- Spanish late scholasticism and canon law of the early modern period
- European expansion and colonial law
- Learned law in the late middle ages and early modern period (especially questions regarding the law on limitation periods)
- Legal and constitutional history of the early modern period
After studying law in Würzburg (First State Examination 1994, Second State Examination 1996) Christiane Birr was awarded her doctorate in the year 2000 for her thesis about penal jurisdiction and power organization in the episcopal duchy of Würzburg during the 15th and 16th centuries.
Subsequently, she worked as a research assistant at the Institute for Legal History of Würzburg University (2000-2003). Her postdoctoral research project “Rights in the Stream of Time –Prescription and Usucapion in European Legal History” was awarded the “Bayerischer Habilitationsförderpreis” (Bavarian scholarship for the support of outstanding young researchers) in 2002. From 2003 till 2005 she was financially supported by this scholarship. In 2006, the Law Faculty of the University of Würzburg granted her permission to teach German and European legal history, canon law and civil law (“Habilitation”).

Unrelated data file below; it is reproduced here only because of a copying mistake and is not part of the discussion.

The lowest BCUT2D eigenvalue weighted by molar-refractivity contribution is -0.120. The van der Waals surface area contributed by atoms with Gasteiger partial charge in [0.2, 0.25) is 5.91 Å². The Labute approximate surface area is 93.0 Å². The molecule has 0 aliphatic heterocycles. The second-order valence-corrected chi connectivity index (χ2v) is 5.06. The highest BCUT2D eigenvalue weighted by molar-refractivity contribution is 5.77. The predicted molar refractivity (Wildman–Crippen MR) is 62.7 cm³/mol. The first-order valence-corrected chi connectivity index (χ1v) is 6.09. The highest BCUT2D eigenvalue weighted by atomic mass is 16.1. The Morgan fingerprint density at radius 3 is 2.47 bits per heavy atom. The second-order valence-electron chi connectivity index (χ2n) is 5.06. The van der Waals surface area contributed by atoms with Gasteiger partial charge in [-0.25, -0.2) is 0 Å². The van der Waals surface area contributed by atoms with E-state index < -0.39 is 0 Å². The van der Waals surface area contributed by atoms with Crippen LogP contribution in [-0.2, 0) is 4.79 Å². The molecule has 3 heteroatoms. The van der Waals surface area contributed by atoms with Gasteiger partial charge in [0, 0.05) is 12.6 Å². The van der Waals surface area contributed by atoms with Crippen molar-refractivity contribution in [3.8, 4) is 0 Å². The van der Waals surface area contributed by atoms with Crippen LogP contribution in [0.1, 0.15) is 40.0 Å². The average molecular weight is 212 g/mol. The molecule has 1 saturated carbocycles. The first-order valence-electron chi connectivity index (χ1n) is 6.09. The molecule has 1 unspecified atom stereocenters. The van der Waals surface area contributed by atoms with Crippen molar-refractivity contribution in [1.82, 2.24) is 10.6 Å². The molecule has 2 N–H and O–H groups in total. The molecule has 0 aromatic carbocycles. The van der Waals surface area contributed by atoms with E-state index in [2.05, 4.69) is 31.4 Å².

Between 2007 and 2009 she was auxiliary professor at the Leopold-Wenger Institute for Legal History at the Ludwig-Maximilian University in Munich. Following this, she became lead researcher at theMax Planck Institute for Legal History and Legal Theory (formerly Max Planck Institute for European Legal History) in Frankfurt.
Since 2013 Christiane Birr coordinates the Academy of Sciences and Literature in Mainz's project “The School of Salamanca. A Digital Collection of Sources and a Dictionary of Its Juridical-Political Language”. In 2014, the Legal Department of Frankfurt’s Goethe University affiliated Christiane Birr as lecturer (Privatdozentin).
Yearbook 2014 Legislation in Early Modern Hispanic America: The Third Mexican Provincial Council (1585)
Yearbook 2011 The School of Salamanca and the New World